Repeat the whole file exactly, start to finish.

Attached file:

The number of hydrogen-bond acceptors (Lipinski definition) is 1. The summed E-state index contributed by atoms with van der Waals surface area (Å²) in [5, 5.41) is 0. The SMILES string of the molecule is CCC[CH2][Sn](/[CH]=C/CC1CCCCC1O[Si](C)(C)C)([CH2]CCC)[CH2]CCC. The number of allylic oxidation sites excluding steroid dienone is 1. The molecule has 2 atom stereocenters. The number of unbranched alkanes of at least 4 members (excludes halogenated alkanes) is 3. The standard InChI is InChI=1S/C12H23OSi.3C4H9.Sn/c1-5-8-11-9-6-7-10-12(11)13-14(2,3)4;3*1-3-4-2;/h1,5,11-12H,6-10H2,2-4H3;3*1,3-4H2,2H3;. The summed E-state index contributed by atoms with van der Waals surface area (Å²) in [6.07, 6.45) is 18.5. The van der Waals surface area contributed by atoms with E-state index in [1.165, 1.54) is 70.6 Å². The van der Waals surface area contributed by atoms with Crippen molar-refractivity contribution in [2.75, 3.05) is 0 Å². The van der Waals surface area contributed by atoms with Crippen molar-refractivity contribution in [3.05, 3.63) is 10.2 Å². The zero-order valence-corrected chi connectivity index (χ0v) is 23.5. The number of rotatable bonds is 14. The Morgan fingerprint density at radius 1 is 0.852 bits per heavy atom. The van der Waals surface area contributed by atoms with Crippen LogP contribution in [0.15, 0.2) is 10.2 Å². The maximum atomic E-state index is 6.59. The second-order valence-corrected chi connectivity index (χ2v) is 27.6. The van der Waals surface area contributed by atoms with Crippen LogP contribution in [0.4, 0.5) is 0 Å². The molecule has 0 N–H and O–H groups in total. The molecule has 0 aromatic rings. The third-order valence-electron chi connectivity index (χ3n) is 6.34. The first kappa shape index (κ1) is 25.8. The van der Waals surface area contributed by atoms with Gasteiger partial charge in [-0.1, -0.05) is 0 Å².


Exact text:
The number of hydrogen-bond acceptors (Lipinski definition) is 1. The summed E-state index contributed by atoms with van der Waals surface area (Å²) in [5, 5.41) is 0. The SMILES string of the molecule is CCC[CH2][Sn](/[CH]=C/CC1CCCCC1O[Si](C)(C)C)([CH2]CCC)[CH2]CCC. The number of allylic oxidation sites excluding steroid dienone is 1. The molecule has 2 atom stereocenters. The number of unbranched alkanes of at least 4 members (excludes halogenated alkanes) is 3. The standard InChI is InChI=1S/C12H23OSi.3C4H9.Sn/c1-5-8-11-9-6-7-10-12(11)13-14(2,3)4;3*1-3-4-2;/h1,5,11-12H,6-10H2,2-4H3;3*1,3-4H2,2H3;. The summed E-state index contributed by atoms with van der Waals surface area (Å²) in [6.07, 6.45) is 18.5. The van der Waals surface area contributed by atoms with E-state index in [1.165, 1.54) is 70.6 Å². The van der Waals surface area contributed by atoms with Crippen molar-refractivity contribution in [2.75, 3.05) is 0 Å². The van der Waals surface area contributed by atoms with Crippen molar-refractivity contribution in [3.05, 3.63) is 10.2 Å². The zero-order valence-corrected chi connectivity index (χ0v) is 23.5. The number of rotatable bonds is 14. The Morgan fingerprint density at radius 1 is 0.852 bits per heavy atom. The van der Waals surface area contributed by atoms with Crippen LogP contribution in [0.15, 0.2) is 10.2 Å². The maximum atomic E-state index is 6.59. The second-order valence-corrected chi connectivity index (χ2v) is 27.6. The van der Waals surface area contributed by atoms with Crippen LogP contribution in [0.4, 0.5) is 0 Å². The molecule has 0 N–H and O–H groups in total. The molecule has 0 aromatic rings. The third-order valence-electron chi connectivity index (χ3n) is 6.34. The first kappa shape index (κ1) is 25.8. The van der Waals surface area contributed by atoms with Gasteiger partial charge in [-0.1, -0.05) is 0 Å².